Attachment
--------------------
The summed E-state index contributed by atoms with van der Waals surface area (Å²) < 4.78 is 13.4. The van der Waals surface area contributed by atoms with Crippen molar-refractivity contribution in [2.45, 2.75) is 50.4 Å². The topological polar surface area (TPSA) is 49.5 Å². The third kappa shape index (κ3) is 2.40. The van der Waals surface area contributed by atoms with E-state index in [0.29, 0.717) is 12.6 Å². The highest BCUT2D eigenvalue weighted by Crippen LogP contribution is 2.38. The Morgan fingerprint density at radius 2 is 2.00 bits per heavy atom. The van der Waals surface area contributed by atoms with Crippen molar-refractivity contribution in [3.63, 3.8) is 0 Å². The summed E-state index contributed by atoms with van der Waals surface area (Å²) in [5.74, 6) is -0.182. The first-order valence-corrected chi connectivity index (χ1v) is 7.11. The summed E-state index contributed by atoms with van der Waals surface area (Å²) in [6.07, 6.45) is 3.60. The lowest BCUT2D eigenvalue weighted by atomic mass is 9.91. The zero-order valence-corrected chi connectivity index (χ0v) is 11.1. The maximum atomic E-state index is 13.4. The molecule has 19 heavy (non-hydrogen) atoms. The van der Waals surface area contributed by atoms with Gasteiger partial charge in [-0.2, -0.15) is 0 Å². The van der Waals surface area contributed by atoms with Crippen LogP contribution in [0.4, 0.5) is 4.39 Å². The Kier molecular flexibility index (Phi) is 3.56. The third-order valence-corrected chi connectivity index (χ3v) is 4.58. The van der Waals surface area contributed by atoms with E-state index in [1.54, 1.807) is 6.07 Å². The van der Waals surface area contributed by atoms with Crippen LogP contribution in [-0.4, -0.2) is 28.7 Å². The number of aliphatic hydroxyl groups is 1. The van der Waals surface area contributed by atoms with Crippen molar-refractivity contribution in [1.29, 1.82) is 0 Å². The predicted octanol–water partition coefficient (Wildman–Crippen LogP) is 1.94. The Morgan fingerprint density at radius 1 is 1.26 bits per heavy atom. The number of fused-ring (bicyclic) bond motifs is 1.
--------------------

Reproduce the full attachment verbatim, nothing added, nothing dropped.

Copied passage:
The summed E-state index contributed by atoms with van der Waals surface area (Å²) < 4.78 is 13.4. The van der Waals surface area contributed by atoms with Crippen molar-refractivity contribution in [2.45, 2.75) is 50.4 Å². The topological polar surface area (TPSA) is 49.5 Å². The third kappa shape index (κ3) is 2.40. The van der Waals surface area contributed by atoms with E-state index in [0.29, 0.717) is 12.6 Å². The highest BCUT2D eigenvalue weighted by Crippen LogP contribution is 2.38. The Morgan fingerprint density at radius 2 is 2.00 bits per heavy atom. The van der Waals surface area contributed by atoms with Crippen molar-refractivity contribution in [3.63, 3.8) is 0 Å². The summed E-state index contributed by atoms with van der Waals surface area (Å²) in [5.74, 6) is -0.182. The first-order valence-corrected chi connectivity index (χ1v) is 7.11. The summed E-state index contributed by atoms with van der Waals surface area (Å²) in [6.07, 6.45) is 3.60. The lowest BCUT2D eigenvalue weighted by atomic mass is 9.91. The zero-order valence-corrected chi connectivity index (χ0v) is 11.1. The maximum atomic E-state index is 13.4. The molecule has 19 heavy (non-hydrogen) atoms. The van der Waals surface area contributed by atoms with Gasteiger partial charge in [-0.2, -0.15) is 0 Å². The van der Waals surface area contributed by atoms with Crippen LogP contribution in [0.4, 0.5) is 4.39 Å². The Kier molecular flexibility index (Phi) is 3.56. The third-order valence-corrected chi connectivity index (χ3v) is 4.58. The van der Waals surface area contributed by atoms with E-state index in [1.54, 1.807) is 6.07 Å². The van der Waals surface area contributed by atoms with Crippen LogP contribution in [-0.4, -0.2) is 28.7 Å². The number of aliphatic hydroxyl groups is 1. The van der Waals surface area contributed by atoms with Crippen molar-refractivity contribution in [1.29, 1.82) is 0 Å². The predicted octanol–water partition coefficient (Wildman–Crippen LogP) is 1.94. The Morgan fingerprint density at radius 1 is 1.26 bits per heavy atom. The number of fused-ring (bicyclic) bond motifs is 1.